Kellen & Me is getting the top-to-bottom treatment because the band’s an Audiotree staff favorite and didn’t have a label lined up. “However,” says Thurston, “there’s other bands who we run into who already have an EP or something, so they don’t need to record. Or maybe there’s a guy in the band who’s a Web designer, so he can do all of that. We just want to be able to have that whole Audiotree—the tree of talented people in every facet, whether it’s art, photography, booking, and kind of be able to bring all of that together to be able to help bands launch and keep going.”

Though the success of Audiotree’s iconoclastic vision would seem to depend on traditional music-biz models going extinct—it’s hard to imagine too many artists opting to pay for label services if they can still hope to get signed the old-fashioned way—its staff includes folks with long histories in the industry. Johnston and Thurston were educated very much within the system, and have degrees from Full Sail University near Orlando, Florida, which specializes in entertainment and media: Johnston’s is in recording engineering (he’s spent about five years freelancing for Chicago studios), and Thurston’s is in “recording arts and music business.”

Johnston and Thurston have also benefited greatly from their association with 30-year industry veteran Ira Antelis, a music supervisor for ad giant Leo Burnett who composes both commercial jingles and serious musical-theater pieces. The partners met him through the lawyer who was helping them establish Audiotree as a limited liability company, and Antelis was interested enough in the project to get involved—he now owns a percentage of the operation and contributes his expertise in a mostly advisory role. He’s a large part of why the core Audiotree team includes Rick Fritz, an engineer who’s worked with Brian Wilson and Beyonce, and Chris “Evil Vince” May, who’s managed merchandise for Ben Harper and Coldplay.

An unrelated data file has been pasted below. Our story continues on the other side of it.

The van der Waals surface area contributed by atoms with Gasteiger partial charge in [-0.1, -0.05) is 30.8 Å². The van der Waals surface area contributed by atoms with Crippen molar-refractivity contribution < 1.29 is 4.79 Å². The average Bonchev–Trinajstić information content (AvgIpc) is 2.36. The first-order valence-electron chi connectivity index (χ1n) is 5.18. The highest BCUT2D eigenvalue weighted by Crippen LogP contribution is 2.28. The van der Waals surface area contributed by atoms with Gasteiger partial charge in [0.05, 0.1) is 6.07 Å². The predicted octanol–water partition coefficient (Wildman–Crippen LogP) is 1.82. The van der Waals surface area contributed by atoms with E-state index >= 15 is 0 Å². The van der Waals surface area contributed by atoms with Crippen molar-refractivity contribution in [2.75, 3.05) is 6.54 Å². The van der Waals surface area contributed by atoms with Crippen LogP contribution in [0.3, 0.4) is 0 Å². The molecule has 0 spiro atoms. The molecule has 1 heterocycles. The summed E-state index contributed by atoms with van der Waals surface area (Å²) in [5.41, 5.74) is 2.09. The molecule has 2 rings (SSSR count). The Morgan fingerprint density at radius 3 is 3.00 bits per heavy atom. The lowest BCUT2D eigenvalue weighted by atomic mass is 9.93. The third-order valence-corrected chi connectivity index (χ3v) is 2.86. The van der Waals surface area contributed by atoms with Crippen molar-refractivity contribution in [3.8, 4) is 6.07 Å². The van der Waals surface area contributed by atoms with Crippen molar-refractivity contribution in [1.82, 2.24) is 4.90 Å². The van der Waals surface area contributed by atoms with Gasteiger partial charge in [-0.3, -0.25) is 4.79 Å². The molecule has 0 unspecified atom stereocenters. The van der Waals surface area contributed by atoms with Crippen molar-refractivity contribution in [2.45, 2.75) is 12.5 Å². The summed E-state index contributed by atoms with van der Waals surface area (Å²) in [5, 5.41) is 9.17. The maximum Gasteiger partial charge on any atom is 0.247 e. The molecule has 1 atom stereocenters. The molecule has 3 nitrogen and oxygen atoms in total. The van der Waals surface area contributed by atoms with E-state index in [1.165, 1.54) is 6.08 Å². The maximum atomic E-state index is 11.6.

Antelis credits the dismal industry climate for bringing major-label-level talent to a start-up that despite attracting a couple of investors is still largely funded by Johnston’s savings. “The big labels, I think they’re stuck five years behind,” he says. “They look at something that happened and it takes them five years to catch up. I think Michael’s vision has always been, How are we going to do something that no one’s doing? And I think it’s happening.”

Of course, for Audiotree to take off, it needs to attract musicians, not just staff. Right now the company is still in the red, without any paying customers, and has been raising money selling T-shirts. Thurston and Johnston hope to scare up clients with an enterprise they’re calling Audiotree Live, which they run with help from Kellen & Me manager Jon LeClerc: They record musicians in Antelis’s studio in the Leo Burnett offices (he offers them a discounted rate), with Fritz behind the controls and May conducting short interviews between songs, and then post the finished product on their site. The artists get to keep the recording for free, and Audiotree attempts to license the songs, splitting any proceeds 50-50. “The cool part,” says Johnston, “is that we brought in one band, and they were so happy, and they told their label, so their label gave us like three other bands.”

So far Audiotree has conducted 28 sessions, beginning in September so its website would have some content for its soft launch; 20 have been filmed for a related feature, Audiotree TV. Overall it’s roughly the same thing Daytrotter is up to in the Quad Cities, except that Audiotree runs one or two sessions a week on average, not one or two a day—and of course that’s all Daytrotter does, while Audiotree has about a hundred other things on its plate.

Johnston says it suits him to test his limits by taking on all these projects. “I’d rather be scared,” he says. “I’d almost rather be worried when I wake up in the morning or at night.” That said, he’s hardly reckless. “I don’t ever want us to spread ourselves too thin, and we don’t ever want to overpromise and underdeliver.”

He doesn’t seem to think Audiotree is in any danger of underdelivering, because he’s still coming up with new plans. Eventually, he hopes, the company will tape enough live sessions to fill a TV channel. “We want to do an Audiotree tour around the country,” he says. “And we want to do festivals.”